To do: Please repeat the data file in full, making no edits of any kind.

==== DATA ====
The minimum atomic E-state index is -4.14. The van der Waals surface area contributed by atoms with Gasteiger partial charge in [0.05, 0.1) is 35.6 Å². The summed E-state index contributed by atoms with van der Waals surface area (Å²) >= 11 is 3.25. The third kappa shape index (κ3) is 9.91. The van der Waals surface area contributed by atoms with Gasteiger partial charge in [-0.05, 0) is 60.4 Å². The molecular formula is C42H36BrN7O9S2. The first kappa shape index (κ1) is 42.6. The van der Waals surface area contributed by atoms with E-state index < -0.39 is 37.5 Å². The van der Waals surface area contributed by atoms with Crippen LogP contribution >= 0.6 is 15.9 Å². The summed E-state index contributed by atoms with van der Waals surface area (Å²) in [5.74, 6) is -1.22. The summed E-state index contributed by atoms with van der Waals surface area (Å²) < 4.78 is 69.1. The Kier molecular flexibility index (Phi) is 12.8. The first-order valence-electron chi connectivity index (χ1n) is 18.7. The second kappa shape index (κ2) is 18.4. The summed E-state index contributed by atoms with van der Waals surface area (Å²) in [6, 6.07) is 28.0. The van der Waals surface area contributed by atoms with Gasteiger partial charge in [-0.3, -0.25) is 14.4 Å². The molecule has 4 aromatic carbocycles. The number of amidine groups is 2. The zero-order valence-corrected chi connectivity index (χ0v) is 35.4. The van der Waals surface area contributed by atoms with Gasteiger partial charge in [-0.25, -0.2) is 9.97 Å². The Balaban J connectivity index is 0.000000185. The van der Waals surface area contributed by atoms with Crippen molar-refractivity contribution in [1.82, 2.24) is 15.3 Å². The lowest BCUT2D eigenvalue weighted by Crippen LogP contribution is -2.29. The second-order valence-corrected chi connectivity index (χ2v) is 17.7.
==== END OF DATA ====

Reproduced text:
The minimum atomic E-state index is -4.14. The van der Waals surface area contributed by atoms with Gasteiger partial charge in [0.05, 0.1) is 35.6 Å². The summed E-state index contributed by atoms with van der Waals surface area (Å²) >= 11 is 3.25. The third kappa shape index (κ3) is 9.91. The van der Waals surface area contributed by atoms with Gasteiger partial charge in [-0.05, 0) is 60.4 Å². The molecular formula is C42H36BrN7O9S2. The first kappa shape index (κ1) is 42.6. The van der Waals surface area contributed by atoms with E-state index < -0.39 is 37.5 Å². The van der Waals surface area contributed by atoms with Crippen LogP contribution >= 0.6 is 15.9 Å². The summed E-state index contributed by atoms with van der Waals surface area (Å²) in [5.74, 6) is -1.22. The summed E-state index contributed by atoms with van der Waals surface area (Å²) < 4.78 is 69.1. The Kier molecular flexibility index (Phi) is 12.8. The first-order valence-electron chi connectivity index (χ1n) is 18.7. The second kappa shape index (κ2) is 18.4. The summed E-state index contributed by atoms with van der Waals surface area (Å²) in [6, 6.07) is 28.0. The van der Waals surface area contributed by atoms with Gasteiger partial charge in [-0.3, -0.25) is 14.4 Å². The molecule has 4 aromatic carbocycles. The number of amidine groups is 2. The zero-order valence-corrected chi connectivity index (χ0v) is 35.4. The van der Waals surface area contributed by atoms with Gasteiger partial charge in [-0.25, -0.2) is 9.97 Å². The Balaban J connectivity index is 0.000000185. The van der Waals surface area contributed by atoms with Crippen molar-refractivity contribution in [1.82, 2.24) is 15.3 Å². The lowest BCUT2D eigenvalue weighted by Crippen LogP contribution is -2.29. The second-order valence-corrected chi connectivity index (χ2v) is 17.7.